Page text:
In the year since Yom Hashoah (Holocaust Remembrance Day) 2022, the Tracing Services at Magen David Adom received 150 requests for help in locating relatives and renewing family ties. In dozens of these cases, distant relatives were connected or information was discovered to provide closure for families who had been dogged by questions for years.
In the Jewish state, most inquiries relate to individuals who disappeared during the Holocaust, or to family genealogies that were severed as a result. Several generations after the Shoah, people want to know the fates of their ancestors or whether they have cousins they do not know about.
“As a full member of the International Red Cross Movement since 2006, we cooperate with Red Cross societies in other countries and the International Committee of the Red Cross to locate people. We send requests to them, and they send ones to us,” said Shulamit Rosenthaler, MDA Tracing Services manager.
Israelis know to call Magen David Adom, Israel’s national rescue organization when they need emergency medical assistance. However, they can also turn to MDA for help in finding family members from whom they were separated due to war or a natural disaster.
“Most of our work relates to World War II. We also get requests from Israelis or Jews from other countries who lost touch with relatives who lived in the FSU and other countries that were behind the Iron Curtain. We also get a few requests per year related to African refugees and asylum seekers who are living in Israel,” Rosenthaler said.
Over the years, the MDA Tracing Services has received 4,150 applications for assistance and has succeeded in connecting hundreds of relatives and locating many documents, as well as some graves. In six cases, pairs of siblings were united, some of whom did not know about each other at all.
According to Rosenthaler, the tracing protocol requires a person to apply to the Red Cross society in their country. Rosenthal, therefore, accepts requests from Israelis and often forwards them to the country of origin of the person sought, or the country where they were last known to have been — or both. Rosenthaler herself handles inquiries from Red Cross societies in other countries who reach out to her because there is an Israeli angle to the search.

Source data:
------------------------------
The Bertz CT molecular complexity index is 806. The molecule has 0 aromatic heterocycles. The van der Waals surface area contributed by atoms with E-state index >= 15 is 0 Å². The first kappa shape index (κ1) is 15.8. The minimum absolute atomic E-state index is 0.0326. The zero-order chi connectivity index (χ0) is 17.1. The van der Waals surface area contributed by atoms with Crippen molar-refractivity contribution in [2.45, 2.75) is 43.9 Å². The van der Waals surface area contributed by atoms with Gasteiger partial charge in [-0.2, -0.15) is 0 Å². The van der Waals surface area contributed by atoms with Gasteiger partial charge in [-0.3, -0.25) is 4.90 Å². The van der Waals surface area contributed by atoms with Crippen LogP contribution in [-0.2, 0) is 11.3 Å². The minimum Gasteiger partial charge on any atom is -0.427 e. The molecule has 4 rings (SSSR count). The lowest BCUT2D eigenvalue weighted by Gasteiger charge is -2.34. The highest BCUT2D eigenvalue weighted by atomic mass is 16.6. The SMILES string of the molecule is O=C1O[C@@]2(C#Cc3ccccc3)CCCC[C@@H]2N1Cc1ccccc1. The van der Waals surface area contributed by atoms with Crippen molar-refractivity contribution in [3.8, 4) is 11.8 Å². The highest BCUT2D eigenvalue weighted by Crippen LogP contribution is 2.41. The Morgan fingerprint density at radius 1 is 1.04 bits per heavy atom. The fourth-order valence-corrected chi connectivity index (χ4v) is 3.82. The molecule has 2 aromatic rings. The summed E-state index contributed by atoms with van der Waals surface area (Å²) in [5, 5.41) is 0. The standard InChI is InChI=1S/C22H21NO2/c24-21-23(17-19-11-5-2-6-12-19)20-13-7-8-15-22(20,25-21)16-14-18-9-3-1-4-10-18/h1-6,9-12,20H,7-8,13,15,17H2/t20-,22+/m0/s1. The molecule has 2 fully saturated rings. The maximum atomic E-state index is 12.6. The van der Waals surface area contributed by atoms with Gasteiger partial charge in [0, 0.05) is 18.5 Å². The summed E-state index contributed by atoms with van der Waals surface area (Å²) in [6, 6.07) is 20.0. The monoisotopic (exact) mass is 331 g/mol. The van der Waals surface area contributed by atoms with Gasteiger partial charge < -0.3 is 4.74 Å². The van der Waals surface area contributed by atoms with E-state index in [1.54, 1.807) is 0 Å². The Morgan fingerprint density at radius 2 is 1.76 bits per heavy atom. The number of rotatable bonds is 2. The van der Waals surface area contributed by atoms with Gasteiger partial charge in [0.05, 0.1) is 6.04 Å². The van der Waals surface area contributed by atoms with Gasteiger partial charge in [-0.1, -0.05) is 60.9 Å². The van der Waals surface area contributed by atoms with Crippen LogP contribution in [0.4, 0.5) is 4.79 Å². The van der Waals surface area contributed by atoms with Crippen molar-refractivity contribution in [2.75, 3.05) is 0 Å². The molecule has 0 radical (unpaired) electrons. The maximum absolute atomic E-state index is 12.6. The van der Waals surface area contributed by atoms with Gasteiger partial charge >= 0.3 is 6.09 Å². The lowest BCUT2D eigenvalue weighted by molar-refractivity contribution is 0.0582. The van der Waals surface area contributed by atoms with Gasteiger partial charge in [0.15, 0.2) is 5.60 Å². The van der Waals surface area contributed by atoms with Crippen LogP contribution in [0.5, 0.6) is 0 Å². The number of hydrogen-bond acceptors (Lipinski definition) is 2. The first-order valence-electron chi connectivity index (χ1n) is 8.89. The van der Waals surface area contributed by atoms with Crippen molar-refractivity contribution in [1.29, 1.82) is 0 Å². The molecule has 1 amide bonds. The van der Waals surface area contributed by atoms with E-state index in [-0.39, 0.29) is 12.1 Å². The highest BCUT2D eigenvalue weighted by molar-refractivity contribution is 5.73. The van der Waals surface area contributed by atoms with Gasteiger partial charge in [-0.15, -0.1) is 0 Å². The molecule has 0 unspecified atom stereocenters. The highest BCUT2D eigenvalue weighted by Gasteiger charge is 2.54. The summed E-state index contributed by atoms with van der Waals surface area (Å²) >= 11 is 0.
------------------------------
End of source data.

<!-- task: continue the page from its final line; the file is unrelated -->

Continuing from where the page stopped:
“Those of us working for Red Cross tracing services use whatever legal resources are available in our country. Here in Israel, that means visiting museums and archives physically and online, and conducting internet searches,” Rosenthaler said.
She emphasized that, unlike Yad Vashem – The World Holocaust Center in Jerusalem, MDA Tracing Services has no online digital collection or database of its own. It therefore relies on information collected by other institutions in Israel and abroad. For instance, the Arolsen Archives (formerly International Tracing Service), with its 30 million documents relating to the fates of 17.5 million victims of Nazi persecution, has been an invaluable resource.
As the number of Holocaust survivors in Israel and around the world is now highly diminished, there is an urgency to furnish the remaining ones and their families with the information they have long sought.
The work of MDA Tracing Services “has contributed greatly to giving closure and providing relief to families who believed that the information would never be found,” said MDA director-general Eli Bin.
According to Rosenthaler, people are hopeful, but also realistic about the chances of family reunification so long after the war. However, merely receiving some definitive information is comforting.
“People just want to know what happened,” she said.
The Tracing Services at MDA can be reached by phone at +972 (3) 6301464 or by email at firstname.lastname@example.org